Fargo to Long Beach
Meanwhile, in Fargo, Gennifer Christanson was creating her own zoo.
"It's kind of a funny story," Christanson says, laughing. "I realized that I had started adopting a bunch of animals."
After bringing up her urges to have a child and the idea of surrogacy to her partner, Christianson started looking into the process.
"My partner is really supportive," she says. "We were looking into buying a house and I started thinking, 'What if we got a house outside of town so we can have a cow?' I didn't want a cow; my biology was just crazy. But it made sense. As soon as I was like, 'OK, surrogacy,' I stopped wanting to adopt animals."
Christianson joined surrogacy groups on Facebook and began researching the process of becoming a gestational surrogate. She came across a post by the Johnson-Zaragozas and threw her hat — well, womb — into the ring.
"They are based out of LA so we FaceTimed and we just clicked," she says. "They have the same family values as we do, they're fantastic people and I just fell in love with them. I was like, 'I want this couple.'"
Because of the delicate process that goes into creating the miracle that is life, Christianson had to undergo a series of tests to determine if she was physically able to carry children for the couple.
"It was terrifying," she says. "It was actually really scary. You feel like they're going to find something wrong with you or tell you you're not good enough. I had to fly (to Los Angeles) and do tons of blood work. Top to bottom, they see how healthy you are and go through your entire health history."
After learning she was "healthy as a horse," they did a mock transfer to determine accurate dates and hormone dosages needed to successfully transfer an embryo. Soon after, Chirstianson and her family — partner Mitch and daughter Violet, 8 — flew to Los Angeles for Christmas.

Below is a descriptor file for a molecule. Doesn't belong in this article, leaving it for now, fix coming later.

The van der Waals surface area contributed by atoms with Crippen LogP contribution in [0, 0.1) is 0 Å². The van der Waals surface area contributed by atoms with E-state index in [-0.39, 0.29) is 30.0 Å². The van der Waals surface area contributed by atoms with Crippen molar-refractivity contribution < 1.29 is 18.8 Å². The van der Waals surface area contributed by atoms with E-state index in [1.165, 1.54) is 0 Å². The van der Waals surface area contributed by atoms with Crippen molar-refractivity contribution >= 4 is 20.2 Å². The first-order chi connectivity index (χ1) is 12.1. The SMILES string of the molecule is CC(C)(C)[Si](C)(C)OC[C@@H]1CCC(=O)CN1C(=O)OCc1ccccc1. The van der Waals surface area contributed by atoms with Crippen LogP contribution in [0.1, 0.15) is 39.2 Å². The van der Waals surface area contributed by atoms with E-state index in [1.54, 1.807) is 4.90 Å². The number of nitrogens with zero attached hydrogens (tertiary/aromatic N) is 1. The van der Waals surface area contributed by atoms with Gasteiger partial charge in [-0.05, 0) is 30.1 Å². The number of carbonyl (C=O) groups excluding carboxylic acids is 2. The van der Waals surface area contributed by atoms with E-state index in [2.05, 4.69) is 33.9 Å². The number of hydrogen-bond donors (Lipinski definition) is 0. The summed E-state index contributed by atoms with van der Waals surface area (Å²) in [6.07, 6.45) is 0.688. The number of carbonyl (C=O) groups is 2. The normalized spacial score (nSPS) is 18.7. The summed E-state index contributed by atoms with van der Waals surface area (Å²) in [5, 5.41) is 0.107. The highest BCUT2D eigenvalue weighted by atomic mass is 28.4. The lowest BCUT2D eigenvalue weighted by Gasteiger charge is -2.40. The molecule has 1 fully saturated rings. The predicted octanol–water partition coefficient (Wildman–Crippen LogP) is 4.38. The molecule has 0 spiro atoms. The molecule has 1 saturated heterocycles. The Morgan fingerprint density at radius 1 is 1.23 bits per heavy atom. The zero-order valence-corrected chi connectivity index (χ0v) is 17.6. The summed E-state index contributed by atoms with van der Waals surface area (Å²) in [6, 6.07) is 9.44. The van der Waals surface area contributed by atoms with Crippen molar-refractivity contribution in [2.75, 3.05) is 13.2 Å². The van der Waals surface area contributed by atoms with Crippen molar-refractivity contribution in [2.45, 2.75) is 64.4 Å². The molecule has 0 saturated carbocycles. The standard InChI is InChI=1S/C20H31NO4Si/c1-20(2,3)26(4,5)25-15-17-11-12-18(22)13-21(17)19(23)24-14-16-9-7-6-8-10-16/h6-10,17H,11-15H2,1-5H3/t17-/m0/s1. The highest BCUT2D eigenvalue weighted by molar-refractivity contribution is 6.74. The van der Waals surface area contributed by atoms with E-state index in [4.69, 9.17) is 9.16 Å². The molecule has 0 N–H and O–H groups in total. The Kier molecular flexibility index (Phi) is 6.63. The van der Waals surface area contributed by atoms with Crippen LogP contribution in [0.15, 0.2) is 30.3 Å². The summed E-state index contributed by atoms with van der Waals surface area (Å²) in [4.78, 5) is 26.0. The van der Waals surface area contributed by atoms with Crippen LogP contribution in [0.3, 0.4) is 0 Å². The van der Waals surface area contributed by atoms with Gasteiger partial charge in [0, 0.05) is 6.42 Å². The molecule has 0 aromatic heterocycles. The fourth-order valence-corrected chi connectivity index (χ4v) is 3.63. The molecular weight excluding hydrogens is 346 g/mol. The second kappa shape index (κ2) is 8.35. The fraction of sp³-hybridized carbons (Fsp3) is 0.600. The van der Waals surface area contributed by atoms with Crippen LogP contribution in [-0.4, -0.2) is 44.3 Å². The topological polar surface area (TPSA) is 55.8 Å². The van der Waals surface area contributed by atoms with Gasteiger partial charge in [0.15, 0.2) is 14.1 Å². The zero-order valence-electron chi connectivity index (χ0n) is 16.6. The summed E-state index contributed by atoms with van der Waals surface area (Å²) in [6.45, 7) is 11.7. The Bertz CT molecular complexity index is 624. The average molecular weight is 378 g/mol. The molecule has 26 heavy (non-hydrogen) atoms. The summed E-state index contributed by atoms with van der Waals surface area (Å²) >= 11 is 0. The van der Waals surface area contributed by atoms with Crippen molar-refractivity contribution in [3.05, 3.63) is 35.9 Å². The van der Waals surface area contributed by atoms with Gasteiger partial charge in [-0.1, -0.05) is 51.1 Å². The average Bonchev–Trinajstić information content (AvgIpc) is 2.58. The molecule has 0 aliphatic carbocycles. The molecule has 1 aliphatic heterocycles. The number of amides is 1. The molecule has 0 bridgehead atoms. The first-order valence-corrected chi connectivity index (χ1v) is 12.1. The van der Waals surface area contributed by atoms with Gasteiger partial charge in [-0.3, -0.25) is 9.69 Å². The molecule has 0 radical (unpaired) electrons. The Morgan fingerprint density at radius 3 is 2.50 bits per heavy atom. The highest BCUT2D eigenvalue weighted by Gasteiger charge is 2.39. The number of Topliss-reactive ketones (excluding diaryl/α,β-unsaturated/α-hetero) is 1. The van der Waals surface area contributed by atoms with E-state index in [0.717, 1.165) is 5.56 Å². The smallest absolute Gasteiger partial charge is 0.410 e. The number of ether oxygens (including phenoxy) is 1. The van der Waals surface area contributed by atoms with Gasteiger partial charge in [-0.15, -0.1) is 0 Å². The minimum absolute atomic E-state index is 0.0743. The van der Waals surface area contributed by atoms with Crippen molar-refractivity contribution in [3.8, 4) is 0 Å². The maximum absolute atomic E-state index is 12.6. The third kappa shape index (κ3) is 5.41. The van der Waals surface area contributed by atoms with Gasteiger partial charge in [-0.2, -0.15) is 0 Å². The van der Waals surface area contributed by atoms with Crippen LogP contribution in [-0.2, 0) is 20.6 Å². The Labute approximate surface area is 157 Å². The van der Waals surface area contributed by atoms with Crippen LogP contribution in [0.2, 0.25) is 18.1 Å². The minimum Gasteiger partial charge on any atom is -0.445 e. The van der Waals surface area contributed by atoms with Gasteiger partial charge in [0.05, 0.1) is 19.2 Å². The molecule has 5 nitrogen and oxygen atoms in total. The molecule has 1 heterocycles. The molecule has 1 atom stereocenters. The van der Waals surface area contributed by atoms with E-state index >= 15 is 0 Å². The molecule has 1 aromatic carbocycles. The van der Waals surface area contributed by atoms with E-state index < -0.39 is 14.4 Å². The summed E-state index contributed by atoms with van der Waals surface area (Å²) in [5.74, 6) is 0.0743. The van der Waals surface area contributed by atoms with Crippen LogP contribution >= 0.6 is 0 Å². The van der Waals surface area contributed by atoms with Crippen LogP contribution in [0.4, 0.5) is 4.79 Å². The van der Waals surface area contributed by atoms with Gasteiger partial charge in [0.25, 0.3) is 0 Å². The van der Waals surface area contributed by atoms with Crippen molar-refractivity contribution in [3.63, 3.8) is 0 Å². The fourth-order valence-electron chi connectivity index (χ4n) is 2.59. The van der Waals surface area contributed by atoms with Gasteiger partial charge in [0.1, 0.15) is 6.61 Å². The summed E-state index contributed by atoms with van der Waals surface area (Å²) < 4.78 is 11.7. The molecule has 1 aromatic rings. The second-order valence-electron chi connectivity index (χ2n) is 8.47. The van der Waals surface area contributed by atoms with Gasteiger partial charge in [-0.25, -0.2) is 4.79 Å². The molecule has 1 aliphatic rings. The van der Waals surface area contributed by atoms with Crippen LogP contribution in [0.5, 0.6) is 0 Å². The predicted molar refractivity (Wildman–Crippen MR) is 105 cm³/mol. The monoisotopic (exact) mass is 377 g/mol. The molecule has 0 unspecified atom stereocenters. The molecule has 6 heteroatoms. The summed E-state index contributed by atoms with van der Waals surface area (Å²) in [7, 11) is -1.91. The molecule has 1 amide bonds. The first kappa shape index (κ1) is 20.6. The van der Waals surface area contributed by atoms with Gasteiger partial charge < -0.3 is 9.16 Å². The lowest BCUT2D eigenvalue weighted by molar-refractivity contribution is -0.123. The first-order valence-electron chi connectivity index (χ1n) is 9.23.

"We hung out with (Michael and David) for a week in Long Beach and went to Disneyland and got to bond with them and everything," she says. "We just get along so well."
They also transferred the first embryo while Christianson and her family were visiting. While the first transfer didn't take, they were determined to try again.
"They did one of each of their embryos," Christianson says, "one of Michael's and one of David's. The only one they had of David's was there, so we lost that one. That made it a lot harder."
The second transfer was done in February 2018, while Michael was serving his military duty in Guam. Christianson took the trip solo. Three days later, the first pregnancy test came back positive.
"I sent them pictures of the pregnancy test every day," Christianson says. "They got clearer and clearer every day. Then I had to do three days of blood work in a row to see if my levels were going up. After the third day, it was like, 'No, you're actually pregnant. Like, for sure.'"
Despite the confirmation, they were still skeptical because the first cycle didn't take.
"We didn't get our hopes up until we got the heartbeat confirmation," Christianson says. "We only saw one, and then she was moving around and we saw the second one. We were hoping for one, but we got both of them."
We are family